Objective: To review the current state of the science regarding intravenous fat emulsions (IVFEs), with an emphasis on their safety profile.
Data sources: Articles were identified via a search of the MEDLINE database, including publications from 1979 to December 2009, using a search string that included the terms parenteral nutrition, lipid emulsion, fat emulsion, IVFE, safety, adverse effect, neonate intralipid, and terms describing a range of specific adverse events (AEs) such as pancreatitis.
Study selection and data extraction: We selected articles that allowed us to compare the results of clinical trials involving delivery of medications via IVFEs with the historical use and effects of IVFEs in parenteral nutrition, with an emphasis on AEs. We focused on 2 drugs in current use that are administered intravenously in lipid emulsions: propofol and clevidipine.
Data synthesis: Clearance of the fat particles in IVFEs is mediated by the enzyme lipoprotein lipase. AEs are more likely if the rate or duration of IVFE administration exceeds the enzyme's clearance capacity. AEs are also more likely after administration of a 10% IVFE formulation than a 20% formulation, because the higher concentration of free phospholipid in the 10% formulation interferes with lipoprotein lipase activity. AEs can be reduced by administering IVFEs at a dosage < or = 2.5 g/kg/day and at a rate < or = 0.11 g/kg/h. The anesthetic agent propofol, which is formulated in a 10% IVFE, has been used clinically for 25 years. Typical AEs associated with propofol use include infection, high plasma triglyceride concentrations, and pancreatitis. Recent clinical trials involving clevidipine, which is formulated in a 20% IVFE, have demonstrated a low rate of lipid-related AEs.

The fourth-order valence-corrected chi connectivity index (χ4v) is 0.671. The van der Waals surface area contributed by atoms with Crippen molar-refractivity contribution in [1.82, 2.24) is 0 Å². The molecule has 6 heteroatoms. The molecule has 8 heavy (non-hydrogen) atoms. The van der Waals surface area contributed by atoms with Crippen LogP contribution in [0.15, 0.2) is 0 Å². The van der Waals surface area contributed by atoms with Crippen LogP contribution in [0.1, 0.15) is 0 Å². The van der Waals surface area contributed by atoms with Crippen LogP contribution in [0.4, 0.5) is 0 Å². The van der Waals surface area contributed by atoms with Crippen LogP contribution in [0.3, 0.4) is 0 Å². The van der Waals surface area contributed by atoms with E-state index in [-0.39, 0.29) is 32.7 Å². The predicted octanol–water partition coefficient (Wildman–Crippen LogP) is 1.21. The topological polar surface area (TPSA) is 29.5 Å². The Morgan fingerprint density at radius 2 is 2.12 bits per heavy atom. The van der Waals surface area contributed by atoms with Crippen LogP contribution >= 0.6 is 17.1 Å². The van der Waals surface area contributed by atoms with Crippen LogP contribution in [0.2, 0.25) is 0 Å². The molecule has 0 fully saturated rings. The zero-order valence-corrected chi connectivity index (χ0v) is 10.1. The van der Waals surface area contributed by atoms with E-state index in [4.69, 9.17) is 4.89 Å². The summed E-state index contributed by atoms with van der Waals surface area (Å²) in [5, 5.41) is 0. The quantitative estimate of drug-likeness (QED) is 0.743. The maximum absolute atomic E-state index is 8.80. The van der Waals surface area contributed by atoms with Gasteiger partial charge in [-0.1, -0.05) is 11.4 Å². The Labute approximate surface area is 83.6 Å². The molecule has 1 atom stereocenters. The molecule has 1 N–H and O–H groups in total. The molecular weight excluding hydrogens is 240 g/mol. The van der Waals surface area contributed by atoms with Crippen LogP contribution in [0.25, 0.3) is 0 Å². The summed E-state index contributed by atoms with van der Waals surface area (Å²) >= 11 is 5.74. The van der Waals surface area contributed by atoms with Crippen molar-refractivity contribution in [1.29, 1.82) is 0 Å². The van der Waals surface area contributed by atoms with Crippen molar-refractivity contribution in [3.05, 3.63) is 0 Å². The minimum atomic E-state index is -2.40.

Conclusions: The results of this review demonstrate that IVFEs are well tolerated when administered in accordance with guideline recommendations.